Fellowship time for our startup community

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9:00-10:00 a.m. each Wednesday is my favorite hour of the week. Formally, it’s known as 1 Million Cups, a program designed by our friends at the Kauffman Foundation in Kansas City and operated independently (and in a few differing formats) by volunteers in 30 cities around the country. Informally, I think of it as fellowship time for the startup community.

In Des Moines, we host one Iowa-based startup each week. They tell their story for about 10-15 minutes and then it’s time for open questions and honest feedback from the audience (fellow entrepreneurs, startup enthusiasts and other members of the community who care about their success). After the presentation most of the community sticks around and catches up on what’s been going on with their companies since the last week (you know, like fellowship time after church).

Typically, 1MC in Des Moines averages between 30-40 people each week. Last week we topped 50 for the first time (I think) and that might be due to some recent press coverage:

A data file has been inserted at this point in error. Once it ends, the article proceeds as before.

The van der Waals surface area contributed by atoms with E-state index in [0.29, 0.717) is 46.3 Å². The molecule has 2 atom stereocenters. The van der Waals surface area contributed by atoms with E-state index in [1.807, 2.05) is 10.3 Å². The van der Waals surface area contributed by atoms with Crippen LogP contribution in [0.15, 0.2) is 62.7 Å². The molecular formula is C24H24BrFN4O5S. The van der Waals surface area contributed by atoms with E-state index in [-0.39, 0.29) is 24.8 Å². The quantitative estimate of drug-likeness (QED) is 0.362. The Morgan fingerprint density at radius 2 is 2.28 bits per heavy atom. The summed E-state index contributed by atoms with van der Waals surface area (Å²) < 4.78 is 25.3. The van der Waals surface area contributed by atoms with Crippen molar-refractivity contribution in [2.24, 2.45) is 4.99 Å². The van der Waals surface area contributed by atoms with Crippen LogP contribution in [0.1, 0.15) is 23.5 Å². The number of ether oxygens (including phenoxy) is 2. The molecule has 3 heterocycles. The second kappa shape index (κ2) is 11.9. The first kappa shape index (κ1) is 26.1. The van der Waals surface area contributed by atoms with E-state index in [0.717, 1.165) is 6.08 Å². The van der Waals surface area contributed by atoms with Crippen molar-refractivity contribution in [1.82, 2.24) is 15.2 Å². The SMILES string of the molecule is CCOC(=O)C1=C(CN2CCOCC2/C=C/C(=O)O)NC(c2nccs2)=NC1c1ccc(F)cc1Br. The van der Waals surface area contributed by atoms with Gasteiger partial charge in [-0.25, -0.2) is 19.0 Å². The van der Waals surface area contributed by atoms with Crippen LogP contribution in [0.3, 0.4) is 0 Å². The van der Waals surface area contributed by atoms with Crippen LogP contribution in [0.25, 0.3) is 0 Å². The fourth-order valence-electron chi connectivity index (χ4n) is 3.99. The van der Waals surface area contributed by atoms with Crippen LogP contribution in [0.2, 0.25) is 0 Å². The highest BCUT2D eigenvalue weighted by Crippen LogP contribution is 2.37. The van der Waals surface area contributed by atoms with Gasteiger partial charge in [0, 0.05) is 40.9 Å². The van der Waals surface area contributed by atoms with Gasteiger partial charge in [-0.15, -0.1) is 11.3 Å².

Two quick side notes on the DMR story: the headline hit me a bit funny, 1MC is about advice and feedback from the local community not from “business experts”. While the local community may include said business experts, it implies (to me) something else, like a panel of SBA staff or something. Also, this is not a program for “brick-and-mortar stores” (nor can I come up with past examples of them presenting) - that part seems like an error.

Both stories are great exposure for the program (locally and nationally).

Surpassing 50 people is outstanding - it was literally Standing Room Only. Hopefully that number persists because I think its about perfect for Des Moines. If we grew much higher than that we'd need to find a new venue and that would have its own set of problems. 

The current venue (Green Grounds Cafe) is suited really well to 1MC. It has great coffee, a room with a stage and the A/V equipment on site and its situated in a part of our community that's not too far west to scare away the Downtown folks and not too far downtown to scare away the West Suburb folks (which probably is tough on anyone in Ankeny, Altoona or somewhere else in the metro).

The other problem with growing much bigger is the potential of losing the intimacy and openness of the event. As it stands currently, anyone with a question or comment gets the opportunity to ask it. And, for the most part, the entrepreneurs give thoughtful and authentic answers. I'm not sure where the tipping point is but I'd hate to grow so big as to lose that dynamic.

Photo Credit: Chris New